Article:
Weekly Religion News with a new report from Pew Research Center on the rising numbers of the religiously unaffiliated, "40 Days to a Joy-Filled Life: Living the 4:8 Principle" by Tommy Newberry and more.
A new report from the Pew Research Center’s Forum on Religion & Public Life shows that the number of Americans who do not identify with any religion is growing at a rapid pace.
About one-fifth of the U.S. public –– and a third of adults under age 30 –– are religiously unaffiliated today, the highest percentages ever in Pew Research Center polling.
In the last five years alone, the religiously unaffiliated have increased from just over 15 percent to just under 20 percent of all U.S. adults. Their ranks now include more than 13 million self-described atheists and agnostics (nearly 6 percent of the U.S. public), as well as nearly 33 million people who say they have no particular religious affiliation (14 percent).
This large and growing group of Americans is less religious than the public at large on many conventional measures, including frequency of attendance at religious services and the degree of importance they attach to religion in their lives.
However, many of the country’s 46 million unaffiliated adults are religious or spiritual in some way. Two-thirds of them say they believe in God (68 percent). More than half say they often feel a deep connection with nature and the earth (58 percent), more than a third classify themselves as “spiritual” but not “religious” (37 percent), and one-in-five say they pray every day (21 percent).
The growth in the number of religiously unaffiliated Americans –– sometimes called the rise of the “nones” –– is largely driven by generational replacement, the gradual supplanting of older generations by newer ones. A third of adults under 30 have no religious affiliation (32 percent), compared with just one-in-ten among those who are 65 and older (9 percent). And young adults today are much more likely to be unaffiliated than to be unaffiliated than previous generations were at a similar stage in their lives.
Week in Religion
Oct. 10, 1560, birth of Jacob Arminius, the Dutch theologian from whose writings and doctrines Protestants opposed to Calvinism have since been called "Arminians."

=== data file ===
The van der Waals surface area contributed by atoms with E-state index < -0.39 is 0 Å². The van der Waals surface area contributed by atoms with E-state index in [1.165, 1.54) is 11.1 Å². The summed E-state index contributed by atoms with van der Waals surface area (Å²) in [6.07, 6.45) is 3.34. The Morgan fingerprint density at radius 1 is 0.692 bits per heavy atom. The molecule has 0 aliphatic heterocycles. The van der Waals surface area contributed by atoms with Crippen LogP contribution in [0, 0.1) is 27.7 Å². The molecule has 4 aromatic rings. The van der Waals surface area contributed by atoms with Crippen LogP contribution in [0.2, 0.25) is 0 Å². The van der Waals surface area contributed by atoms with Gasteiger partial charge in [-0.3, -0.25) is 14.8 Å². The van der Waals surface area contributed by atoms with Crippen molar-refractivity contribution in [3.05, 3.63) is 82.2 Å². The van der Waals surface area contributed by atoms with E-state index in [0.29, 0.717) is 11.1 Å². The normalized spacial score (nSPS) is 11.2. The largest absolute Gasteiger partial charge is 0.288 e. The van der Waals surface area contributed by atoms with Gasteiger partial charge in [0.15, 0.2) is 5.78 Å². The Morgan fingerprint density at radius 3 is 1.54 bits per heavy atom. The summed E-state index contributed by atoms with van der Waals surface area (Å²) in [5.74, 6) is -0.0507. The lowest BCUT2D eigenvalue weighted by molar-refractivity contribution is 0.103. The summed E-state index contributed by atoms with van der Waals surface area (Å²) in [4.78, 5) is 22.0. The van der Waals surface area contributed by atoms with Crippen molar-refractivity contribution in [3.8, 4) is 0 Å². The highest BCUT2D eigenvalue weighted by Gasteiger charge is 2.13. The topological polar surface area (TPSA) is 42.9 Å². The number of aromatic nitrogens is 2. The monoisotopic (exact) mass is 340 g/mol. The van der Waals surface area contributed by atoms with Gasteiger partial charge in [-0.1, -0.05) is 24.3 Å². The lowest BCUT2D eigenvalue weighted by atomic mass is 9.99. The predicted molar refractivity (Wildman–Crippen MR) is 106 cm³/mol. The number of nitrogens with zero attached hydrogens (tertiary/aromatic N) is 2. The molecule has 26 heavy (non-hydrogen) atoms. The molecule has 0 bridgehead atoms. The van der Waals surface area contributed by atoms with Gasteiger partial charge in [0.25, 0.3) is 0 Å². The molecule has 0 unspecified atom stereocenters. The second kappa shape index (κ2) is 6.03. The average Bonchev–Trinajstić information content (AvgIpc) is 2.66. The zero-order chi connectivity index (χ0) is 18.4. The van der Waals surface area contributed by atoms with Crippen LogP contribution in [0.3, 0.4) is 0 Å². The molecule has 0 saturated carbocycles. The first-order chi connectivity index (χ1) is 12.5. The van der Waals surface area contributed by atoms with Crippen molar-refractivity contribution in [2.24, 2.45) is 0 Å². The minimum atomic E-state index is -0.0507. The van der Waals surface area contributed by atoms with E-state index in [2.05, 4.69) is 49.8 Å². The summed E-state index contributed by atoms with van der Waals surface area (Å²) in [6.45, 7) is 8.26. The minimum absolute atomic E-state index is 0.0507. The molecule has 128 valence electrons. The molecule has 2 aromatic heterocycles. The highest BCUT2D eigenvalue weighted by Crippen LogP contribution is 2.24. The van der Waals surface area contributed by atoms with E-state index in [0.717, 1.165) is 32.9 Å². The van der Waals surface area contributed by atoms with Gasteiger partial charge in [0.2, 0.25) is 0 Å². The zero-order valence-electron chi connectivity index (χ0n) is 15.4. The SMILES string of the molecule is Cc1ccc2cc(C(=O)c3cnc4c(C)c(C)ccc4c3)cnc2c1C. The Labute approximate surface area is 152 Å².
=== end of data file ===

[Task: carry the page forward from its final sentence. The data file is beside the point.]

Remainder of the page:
Oct. 11, 1914, during World War I, the Cathedral of Notre Dame suffered minor damage during an air raid on Paris.
Oct. 12, 1971, the rock musical "Jesus Christ, Superstar" debuted on Broadway. Twenty years later, the actor who played the part of Jesus, Jeff Fenholt, became a born-again Christian.
-- William D. Blake, Almanac of the Christian Church
In 2007, 53 percent of adults in Pew Research Center surveys described themselves as Protestant. In multiple surveys conducted in the first half of 2012, fewer than half of American adults say they are Protestant (48 percent). This marks the first time in Pew Research Center surveys that the Protestant share of the population has dipped significantly below 50 percent.
"40 Days to a Joy-Filled Life: Living the 4:8 Principle" by Tommy Newberry
It's time to unlock the secret to a joy-filled fife! Drawing on the core message and content of The New York Times bestselling "The 4:8 Principle" (based on Philippians 4:8), this book is a highly practical “working devotional” designed to provide readers with encouraging meditational thoughts and relevant, time-tested, immediately usable exercises and strategies for experiencing joy by design — God’s design.
-- Tyndale House Publishers
Quote of the week
“My religion is very simple. My religion is kindness.” -- Dalai Lama XIV
satori: Term in Zen Buddhism for the experience of awakening to the truth.
Religion Around the World
The religious makeup of Russia (2006 est.)
Russian Orthodox: 15-20 percent
Muslim: 10-15 percent
Other Christian: 2 percent
Note: Estimates are of practicing worshipers; Russia has large populations of non-practicing believers and non-believers, a legacy of over seven decades of Soviet rule.
-- CIA Factbook
GateHouse News Service